"If the scientists doing the research had had the privilege of living in a female body for a number of years, they would have been more inclusive of the female perspective," Peek said.

Besides the Women's Studies Program, the conference was co-sponsored by UH's College of Fine Arts, Humanities and Communication; the University of Texas Health and Science Center at Houston; UH College of Optometry; the Association of Women in Science; and the UH Graduate School of Social Work.






by Rhonda Compton

News Reporter

Children who may not normally end up going to college may "Say Yes" to the possibility.

The UH Mexican-American Studies Organization, working with Shell Oil and the National Urban Coalition, are out to help elementary children in science and math with the "Say Yes" program.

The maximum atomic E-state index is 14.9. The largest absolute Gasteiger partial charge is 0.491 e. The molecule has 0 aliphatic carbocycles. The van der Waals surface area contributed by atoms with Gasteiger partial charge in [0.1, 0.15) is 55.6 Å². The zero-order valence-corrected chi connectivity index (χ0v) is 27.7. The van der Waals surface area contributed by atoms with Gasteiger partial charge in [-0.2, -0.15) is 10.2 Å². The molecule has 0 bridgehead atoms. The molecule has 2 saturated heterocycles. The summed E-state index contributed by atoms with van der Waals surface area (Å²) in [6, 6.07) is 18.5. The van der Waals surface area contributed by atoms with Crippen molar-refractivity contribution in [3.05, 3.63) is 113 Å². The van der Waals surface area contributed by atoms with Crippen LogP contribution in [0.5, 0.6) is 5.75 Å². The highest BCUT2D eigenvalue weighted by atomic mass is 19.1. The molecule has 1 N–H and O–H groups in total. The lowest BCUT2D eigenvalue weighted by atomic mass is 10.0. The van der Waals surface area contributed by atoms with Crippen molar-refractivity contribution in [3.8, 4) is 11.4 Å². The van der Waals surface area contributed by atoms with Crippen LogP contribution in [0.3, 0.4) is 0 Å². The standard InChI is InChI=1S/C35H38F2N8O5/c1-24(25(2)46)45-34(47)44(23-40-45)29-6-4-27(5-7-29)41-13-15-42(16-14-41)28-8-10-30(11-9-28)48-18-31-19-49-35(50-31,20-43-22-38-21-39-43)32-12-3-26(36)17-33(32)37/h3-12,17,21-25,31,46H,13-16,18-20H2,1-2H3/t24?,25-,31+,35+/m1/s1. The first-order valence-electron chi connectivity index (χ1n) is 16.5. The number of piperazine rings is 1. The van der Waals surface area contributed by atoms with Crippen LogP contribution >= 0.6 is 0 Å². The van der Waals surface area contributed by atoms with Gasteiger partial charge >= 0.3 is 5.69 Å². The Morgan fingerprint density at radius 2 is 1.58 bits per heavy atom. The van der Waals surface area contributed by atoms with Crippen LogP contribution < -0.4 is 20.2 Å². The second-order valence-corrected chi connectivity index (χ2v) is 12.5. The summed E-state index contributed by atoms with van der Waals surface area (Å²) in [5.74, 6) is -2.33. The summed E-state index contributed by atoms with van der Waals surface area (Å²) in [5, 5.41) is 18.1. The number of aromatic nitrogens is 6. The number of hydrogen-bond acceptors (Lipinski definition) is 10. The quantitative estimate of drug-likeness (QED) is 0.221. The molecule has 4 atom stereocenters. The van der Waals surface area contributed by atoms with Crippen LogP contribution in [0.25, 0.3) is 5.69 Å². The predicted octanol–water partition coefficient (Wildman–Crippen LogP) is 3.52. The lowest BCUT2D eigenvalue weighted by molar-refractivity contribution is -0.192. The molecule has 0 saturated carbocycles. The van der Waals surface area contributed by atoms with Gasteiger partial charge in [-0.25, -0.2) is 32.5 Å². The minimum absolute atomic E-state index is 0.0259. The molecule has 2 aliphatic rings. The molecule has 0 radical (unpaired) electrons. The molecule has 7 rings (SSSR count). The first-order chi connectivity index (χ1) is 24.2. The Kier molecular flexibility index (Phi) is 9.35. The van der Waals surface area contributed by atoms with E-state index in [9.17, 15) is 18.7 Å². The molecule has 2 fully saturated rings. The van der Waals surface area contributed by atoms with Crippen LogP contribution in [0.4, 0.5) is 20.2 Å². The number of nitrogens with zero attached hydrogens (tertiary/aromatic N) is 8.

JoAnne M. Favors, project director for the N.U.C., said, "Our goal is to educate urban children of color and girls in math, science and technology."

Recently students from Eighth Avenue Elementary spent a Saturday at UH with members from UH MASO who acted as mentors.

MASO members introduced the children to their first day of college and spoke of its benefits along with activities in math and science.

Romero Martinez, president-elect of MASO, said, "I can speak for most minority groups -- they need role models. These children are at an influential age and the program is beneficial to them."

Martinez said the program exposes children to college and shows them they can get there, with help from available scholarships and student loans. He said the children may think back and remember, "I made it through one day, I can make it through one more." Each child was awarded a certificate that stated they had successfully completed their first day of college.